Yet there remains a concern about the complaint process. The commissioner has the authority to decide whether a complaint is “vexatious” or “frivolous.” The possibility is there for special interest groups to continually attack specific councillors for their views and actions. Any investigation against a politician is prompted by a complaint, raising a further question about what happens when an apparent abuse of a council conduct isn’t investigated. Case in point is how an apparent confidential cost for the integrity commissioner’s investigation can be leaked to the media without a complaint. It is a clear violation of solicitor-client privilege.

The bylaw, as Mr. Clark pointed out, also doesn’t allow for a more thorough investigation by the commissioner, forcing the politician to sit back and face any scurrilous allegation without comment, prompting possible legal consequences.

There still remains some confusion among staff and councillors over how to make a commissioner’s report public. The Municipal Act requires the report to be publicly released. But the act sets no timeline. Should councillors see the report behind closed doors first, and possibly remove sensitive information to avoid legal problems?

And then there is the cost to taxpayers for all of these democratic checks against government.

Early in the Accountability and Transparency committee’s debate in creating the commissioner’ position, Mr. Clark, the committee’s former chair, said the cost –at that stage it was suggested $100,000 for a full-time position – was almost irrelevant to its goal.

“I don’t know how we can’t afford it,” he said.

For the two investigations Mr. Rust D’Eye conducted, the total cost was $128,000. Was it worth it? Both investigations proved valuable to maintaining Hamilton’s political process, revealing the interplay between media and politicians, and among politicians themselves. Despite the intense scrutiny, the expectant headaches and eye-popping costs, the creation of an integrity commissioner, a revised council code of conduct, and a new lobbyist registry, means politics is not just for politicians anymore.

What price democracy?

News Aug 20, 2009 Ancaster News

It has not escaped unnoticed that the two individuals who championed the hardest to create an integrity commissioner for Hamilton became the first to be subjected to investigations themselves.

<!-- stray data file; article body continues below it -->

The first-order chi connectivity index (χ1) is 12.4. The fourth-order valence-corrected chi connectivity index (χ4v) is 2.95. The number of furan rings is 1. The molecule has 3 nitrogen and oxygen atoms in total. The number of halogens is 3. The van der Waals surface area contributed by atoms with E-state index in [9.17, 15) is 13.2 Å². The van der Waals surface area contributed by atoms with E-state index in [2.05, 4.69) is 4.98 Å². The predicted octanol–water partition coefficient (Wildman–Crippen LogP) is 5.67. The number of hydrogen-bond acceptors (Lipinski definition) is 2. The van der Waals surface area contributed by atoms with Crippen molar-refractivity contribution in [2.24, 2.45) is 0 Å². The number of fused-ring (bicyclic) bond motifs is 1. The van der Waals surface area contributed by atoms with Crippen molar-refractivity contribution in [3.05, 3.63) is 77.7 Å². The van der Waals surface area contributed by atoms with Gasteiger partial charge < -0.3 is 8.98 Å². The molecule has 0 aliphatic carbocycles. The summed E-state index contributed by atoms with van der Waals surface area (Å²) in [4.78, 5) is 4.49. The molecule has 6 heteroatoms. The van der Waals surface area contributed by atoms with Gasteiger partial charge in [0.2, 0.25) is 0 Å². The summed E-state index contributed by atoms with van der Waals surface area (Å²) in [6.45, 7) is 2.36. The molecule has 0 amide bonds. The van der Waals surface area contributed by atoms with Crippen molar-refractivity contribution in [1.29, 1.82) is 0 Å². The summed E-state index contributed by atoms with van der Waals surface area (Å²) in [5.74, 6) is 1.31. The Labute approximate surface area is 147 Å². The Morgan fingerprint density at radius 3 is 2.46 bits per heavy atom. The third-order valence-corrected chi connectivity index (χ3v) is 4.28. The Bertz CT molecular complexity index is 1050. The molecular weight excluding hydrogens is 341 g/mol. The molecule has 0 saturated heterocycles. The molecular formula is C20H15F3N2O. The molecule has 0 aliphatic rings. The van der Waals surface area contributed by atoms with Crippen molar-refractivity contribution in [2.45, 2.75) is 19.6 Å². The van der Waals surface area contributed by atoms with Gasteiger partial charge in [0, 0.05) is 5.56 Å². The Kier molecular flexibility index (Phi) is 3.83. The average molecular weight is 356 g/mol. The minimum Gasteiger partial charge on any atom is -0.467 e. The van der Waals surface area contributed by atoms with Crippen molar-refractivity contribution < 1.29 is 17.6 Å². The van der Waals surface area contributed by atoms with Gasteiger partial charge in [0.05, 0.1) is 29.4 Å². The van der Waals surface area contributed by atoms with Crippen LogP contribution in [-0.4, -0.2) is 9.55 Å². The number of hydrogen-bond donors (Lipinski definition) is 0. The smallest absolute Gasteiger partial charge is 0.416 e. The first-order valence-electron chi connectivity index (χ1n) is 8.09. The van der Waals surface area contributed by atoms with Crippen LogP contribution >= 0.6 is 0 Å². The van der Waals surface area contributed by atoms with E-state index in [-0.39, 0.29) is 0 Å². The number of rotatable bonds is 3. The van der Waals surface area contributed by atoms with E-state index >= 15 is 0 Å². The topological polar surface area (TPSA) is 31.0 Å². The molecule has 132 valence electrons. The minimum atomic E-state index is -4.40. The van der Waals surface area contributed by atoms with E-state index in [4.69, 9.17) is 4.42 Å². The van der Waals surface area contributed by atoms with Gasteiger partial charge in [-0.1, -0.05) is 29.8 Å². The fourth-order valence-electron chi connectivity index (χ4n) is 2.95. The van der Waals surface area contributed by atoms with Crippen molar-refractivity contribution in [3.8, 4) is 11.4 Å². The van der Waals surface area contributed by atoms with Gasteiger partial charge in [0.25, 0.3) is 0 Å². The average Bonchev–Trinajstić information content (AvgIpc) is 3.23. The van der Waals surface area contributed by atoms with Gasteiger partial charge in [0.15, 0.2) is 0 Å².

Mayor Fred Eisenberger last year was cleared after an independent investigation conducted by Toronto lawyer George Rust D’Eye. Then Mr. Rust D’Eye, as the city’s interim integrity commissioner under the new 2008 bylaw, investigated Stoney Creek councillor Brad Clark for his involvement in releasing a taped conversation between Mr. Eisenberger and a Hamilton Spectator journalist. The commissioner concluded Mr. Clark released the tape for political reasons and not to benefit the public.

The messy scenario, the subsequent investigations, and now the chaotic aftermath prove yet again that Hamilton does need some democratic checks and balances on its politicians. But those checks and balances also need to be fixed if they are to be fair and transparent to the public and politicians.

Mr. Eisenberger and Mr. Clark rode into office in 2006 trumpeting the creation of an integrity commissioner, along with building a lobbyist registry and installing an ombudsman. These new positions were going to restore the faith of residents in their government.

The incidents involving Councillor Bernie Morelli in 2007 with a city employee, and Glanbrook councillor Dave Mitchell with a severance application, only heightened the need to create an integrity commissioner.

With the investigation involving Mr. Clark complete, the process has been revealed not surprisingly, to have fallen short of its intended goals.

The bylaw takes the onus of an investigation out of the hands of council, a crucial step in the process, and places it into the hands of an independent body.

Yet there remains a concern about the complaint process. The commissioner has the authority to decide whether a complaint is “vexatious” or “frivolous.” The possibility is there for special interest groups to continually attack specific councillors for their views and actions. Any investigation against a politician is prompted by a complaint, raising a further question about what happens when an apparent abuse of a council conduct isn’t investigated. Case in point is how an apparent confidential cost for the integrity commissioner’s investigation can be leaked to the media without a complaint. It is a clear violation of solicitor-client privilege.

The bylaw, as Mr. Clark pointed out, also doesn’t allow for a more thorough investigation by the commissioner, forcing the politician to sit back and face any scurrilous allegation without comment, prompting possible legal consequences.

There still remains some confusion among staff and councillors over how to make a commissioner’s report public. The Municipal Act requires the report to be publicly released. But the act sets no timeline. Should councillors see the report behind closed doors first, and possibly remove sensitive information to avoid legal problems?

And then there is the cost to taxpayers for all of these democratic checks against government.

Early in the Accountability and Transparency committee’s debate in creating the commissioner’ position, Mr. Clark, the committee’s former chair, said the cost –at that stage it was suggested $100,000 for a full-time position – was almost irrelevant to its goal.

“I don’t know how we can’t afford it,” he said.

For the two investigations Mr. Rust D’Eye conducted, the total cost was $128,000. Was it worth it? Both investigations proved valuable to maintaining Hamilton’s political process, revealing the interplay between media and politicians, and among politicians themselves. Despite the intense scrutiny, the expectant headaches and eye-popping costs, the creation of an integrity commissioner, a revised council code of conduct, and a new lobbyist registry, means politics is not just for politicians anymore.